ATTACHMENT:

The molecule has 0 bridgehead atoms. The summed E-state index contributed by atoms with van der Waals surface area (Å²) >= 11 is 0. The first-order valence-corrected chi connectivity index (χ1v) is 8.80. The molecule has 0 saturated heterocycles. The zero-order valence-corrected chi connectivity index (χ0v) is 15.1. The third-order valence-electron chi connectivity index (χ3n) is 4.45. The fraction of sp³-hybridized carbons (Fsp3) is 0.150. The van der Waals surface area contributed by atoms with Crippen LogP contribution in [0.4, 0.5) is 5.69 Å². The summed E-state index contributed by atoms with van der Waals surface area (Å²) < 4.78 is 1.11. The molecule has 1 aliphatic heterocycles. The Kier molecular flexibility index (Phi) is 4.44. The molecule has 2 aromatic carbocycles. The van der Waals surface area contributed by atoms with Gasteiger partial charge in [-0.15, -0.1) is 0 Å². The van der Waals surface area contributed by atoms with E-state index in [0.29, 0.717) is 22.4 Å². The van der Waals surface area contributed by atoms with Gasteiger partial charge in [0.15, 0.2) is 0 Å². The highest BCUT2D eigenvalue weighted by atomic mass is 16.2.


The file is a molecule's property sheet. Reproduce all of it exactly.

The molecule has 0 bridgehead atoms. The summed E-state index contributed by atoms with van der Waals surface area (Å²) >= 11 is 0. The first-order valence-corrected chi connectivity index (χ1v) is 8.80. The molecule has 0 saturated heterocycles. The zero-order valence-corrected chi connectivity index (χ0v) is 15.1. The third-order valence-electron chi connectivity index (χ3n) is 4.45. The fraction of sp³-hybridized carbons (Fsp3) is 0.150. The van der Waals surface area contributed by atoms with Crippen LogP contribution in [0.4, 0.5) is 5.69 Å². The summed E-state index contributed by atoms with van der Waals surface area (Å²) < 4.78 is 1.11. The molecule has 1 aliphatic heterocycles. The Kier molecular flexibility index (Phi) is 4.44. The molecule has 2 aromatic carbocycles. The van der Waals surface area contributed by atoms with Gasteiger partial charge in [-0.15, -0.1) is 0 Å². The van der Waals surface area contributed by atoms with E-state index in [0.29, 0.717) is 22.4 Å². The van der Waals surface area contributed by atoms with Gasteiger partial charge in [0.15, 0.2) is 0 Å². The highest BCUT2D eigenvalue weighted by atomic mass is 16.2.